Paloma Quintana was 14 years old when she found out she was pregnant with her first child.
The stress was overwhelming. Quintana became really depressed and began drinking. She needed help for herself and her unborn baby but doors kept getting slammed in her face.
“Because I was really drunk and nobody wanted me in their clinic because they thought they were going to get in trouble for accepting a pregnant 14-year-old,” Quintana says. “So we talked and Dr. James was the only one that said ‘yes, let’s do it so she can have a good pregnancy, a healthy pregnancy.”
The doctor who accepted Quintana is James Gingerich, family physician at the Maple City Health Center in Goshen, Ind. He chose to treat Quintana because of a philosophy he and his staff at the clinic have toward health care.
Clinic Promotes Comprehensive Health Care
“Really improving health almost invariably means significant change in how we function one way or another,” Gingerich says.
Gingerich calls it integrated health care where it isn’t just treating the symptoms, but looking at a patient’s entire life.
Like Quintana, a lot of pregnant women who come to Gingerich’s Maple City clinic aren’t prepared to give birth and be mothers. One of the requirements of Maple City’s prenatal care is attending group sessions with other pregnant women to talk about expectations and to prepare for motherhood.
“We talked about baby names and labor and about what we want to have in the hospital room,” Quintana says. “We talked about things like if we wanted to have a bath in the room and how your body works when you’re pregnant.”
In order to help their patients with the stress of financing their health care, Maple City uses a sliding fee discount system based on income and size of family and whether they have insurance or not.
When the recession hit, Gingerich says even patients with discounted co-pays and medications stopped coming altogether.
“We were sitting around as a staff talking about this and suddenly one of our staff members asked the simple question, ‘if these people don’t have money then what do they have?’ And the obvious answer was time,” Gingerich says. “They’re unemployed.”
How Volunteering Pays For Medical Bills
So how would you use your time to pay for health care? By volunteering.
Gingerich and his staff partnered with local charities like The Window, a center that provides basic need services, to accept Maple City patients as volunteers.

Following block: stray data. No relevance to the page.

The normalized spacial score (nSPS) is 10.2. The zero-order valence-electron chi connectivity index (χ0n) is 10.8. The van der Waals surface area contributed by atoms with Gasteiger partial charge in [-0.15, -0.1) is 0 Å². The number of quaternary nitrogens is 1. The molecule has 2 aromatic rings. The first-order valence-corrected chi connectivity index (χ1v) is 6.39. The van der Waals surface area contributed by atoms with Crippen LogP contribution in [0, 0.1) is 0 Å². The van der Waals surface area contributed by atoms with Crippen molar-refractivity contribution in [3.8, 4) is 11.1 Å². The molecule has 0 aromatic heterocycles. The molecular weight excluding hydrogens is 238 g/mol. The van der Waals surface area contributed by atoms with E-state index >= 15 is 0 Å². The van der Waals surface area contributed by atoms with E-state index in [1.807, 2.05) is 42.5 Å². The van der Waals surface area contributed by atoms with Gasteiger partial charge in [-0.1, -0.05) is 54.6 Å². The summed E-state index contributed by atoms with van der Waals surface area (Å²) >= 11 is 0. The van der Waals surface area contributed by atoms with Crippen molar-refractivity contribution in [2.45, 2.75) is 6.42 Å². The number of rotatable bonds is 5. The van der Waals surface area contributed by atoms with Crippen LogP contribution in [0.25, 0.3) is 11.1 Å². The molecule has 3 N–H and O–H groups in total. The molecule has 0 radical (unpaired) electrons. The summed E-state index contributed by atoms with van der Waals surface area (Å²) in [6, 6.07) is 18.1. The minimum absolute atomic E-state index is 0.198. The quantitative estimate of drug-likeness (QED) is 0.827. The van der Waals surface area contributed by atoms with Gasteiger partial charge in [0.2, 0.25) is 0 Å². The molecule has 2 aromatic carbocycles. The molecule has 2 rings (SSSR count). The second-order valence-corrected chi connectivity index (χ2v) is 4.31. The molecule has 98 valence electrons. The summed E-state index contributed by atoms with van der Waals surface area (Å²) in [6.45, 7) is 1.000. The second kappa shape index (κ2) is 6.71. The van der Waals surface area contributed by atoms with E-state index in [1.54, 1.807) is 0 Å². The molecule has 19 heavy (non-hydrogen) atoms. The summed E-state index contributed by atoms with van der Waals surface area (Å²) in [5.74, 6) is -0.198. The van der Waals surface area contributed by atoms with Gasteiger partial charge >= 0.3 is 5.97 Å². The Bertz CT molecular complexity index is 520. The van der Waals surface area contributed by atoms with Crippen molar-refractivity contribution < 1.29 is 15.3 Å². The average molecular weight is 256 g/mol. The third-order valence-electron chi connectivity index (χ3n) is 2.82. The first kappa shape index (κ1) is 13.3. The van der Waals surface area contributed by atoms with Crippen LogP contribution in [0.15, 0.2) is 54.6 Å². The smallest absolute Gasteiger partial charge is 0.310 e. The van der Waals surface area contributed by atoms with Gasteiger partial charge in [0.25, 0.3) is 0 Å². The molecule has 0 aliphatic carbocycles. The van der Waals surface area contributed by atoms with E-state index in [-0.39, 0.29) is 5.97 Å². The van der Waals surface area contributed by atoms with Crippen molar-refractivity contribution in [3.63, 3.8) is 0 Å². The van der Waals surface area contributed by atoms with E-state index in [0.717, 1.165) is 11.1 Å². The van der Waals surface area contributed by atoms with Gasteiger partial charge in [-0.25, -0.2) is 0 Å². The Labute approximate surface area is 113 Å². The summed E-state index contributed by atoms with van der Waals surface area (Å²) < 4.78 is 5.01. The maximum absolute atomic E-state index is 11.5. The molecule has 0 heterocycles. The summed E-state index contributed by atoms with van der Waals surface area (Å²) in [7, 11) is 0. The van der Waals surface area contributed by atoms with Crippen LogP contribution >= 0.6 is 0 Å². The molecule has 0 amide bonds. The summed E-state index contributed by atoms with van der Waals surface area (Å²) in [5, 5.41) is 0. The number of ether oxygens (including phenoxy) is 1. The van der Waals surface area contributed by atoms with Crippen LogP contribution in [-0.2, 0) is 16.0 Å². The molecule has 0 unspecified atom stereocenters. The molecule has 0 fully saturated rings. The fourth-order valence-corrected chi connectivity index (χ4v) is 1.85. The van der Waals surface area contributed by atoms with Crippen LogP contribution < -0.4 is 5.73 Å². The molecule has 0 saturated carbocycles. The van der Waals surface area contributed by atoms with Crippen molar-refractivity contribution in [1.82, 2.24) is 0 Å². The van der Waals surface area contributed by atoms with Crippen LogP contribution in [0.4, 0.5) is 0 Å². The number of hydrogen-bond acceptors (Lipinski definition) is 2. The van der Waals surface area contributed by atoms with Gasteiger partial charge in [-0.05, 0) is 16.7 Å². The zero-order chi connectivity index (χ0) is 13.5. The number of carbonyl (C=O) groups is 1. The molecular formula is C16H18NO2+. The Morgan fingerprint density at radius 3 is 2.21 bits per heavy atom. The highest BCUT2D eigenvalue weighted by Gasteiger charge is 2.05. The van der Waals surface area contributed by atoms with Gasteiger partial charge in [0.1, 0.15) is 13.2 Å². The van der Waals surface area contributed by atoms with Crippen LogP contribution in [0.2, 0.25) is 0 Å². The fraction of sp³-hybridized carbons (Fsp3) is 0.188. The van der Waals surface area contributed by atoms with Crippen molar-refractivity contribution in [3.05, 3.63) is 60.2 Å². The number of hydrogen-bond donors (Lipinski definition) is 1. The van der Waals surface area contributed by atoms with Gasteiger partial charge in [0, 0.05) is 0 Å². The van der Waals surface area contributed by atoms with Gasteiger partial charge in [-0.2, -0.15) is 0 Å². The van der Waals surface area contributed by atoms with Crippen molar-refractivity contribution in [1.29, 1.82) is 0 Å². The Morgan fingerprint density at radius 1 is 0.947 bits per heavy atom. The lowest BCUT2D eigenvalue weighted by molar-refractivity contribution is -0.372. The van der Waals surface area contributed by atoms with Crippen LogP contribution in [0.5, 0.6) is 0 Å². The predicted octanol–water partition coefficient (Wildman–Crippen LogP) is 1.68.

“What happens is they come from Maple City Health Center, they have a certain amount of hours they have to work off,” says Ed Swartly, executive director of The Window. “For every hour they volunteer, they get $10 off their bill.”
The clinic then gets money because it gets a tax write-off for the volunteer work.
Not only does this program help patients pay for care, but it’s having an impact on the community.
“Our community is in great need,” says Doug Hernley, general manager of Depot MCC Thrift Shops in Goshen. “Unemployment’s been high in our area. A lot of people have been out of work, and they find that they are struggling to pay for something like a medical bill that others who can pay for that take for granted. So to be able to offer that and to offer it to the community to come out and help those people by doing some volunteer work, that’s the knitted impact it has on the community.”
This system is another way the clinic engages patients like Quintana into owning their health care. She says without the support from Maple City during her pregnancies, her 3-year-old daughter and 1 1/2-year-old son would not be healthy today.
She received counseling to cope with the stress of motherhood and now works with a nutritionist to manage her weight. And because she’s paying on a sliding scale, she doesn’t feel like she’s receiving a free handout.
“They help me and they give me a lot of chances and opportunities to pay my bills on time and not to worry that I’m not going to come here with my kids,” Quintana says.
Quintana is working on her GED and hopes to become a delivery room nurse.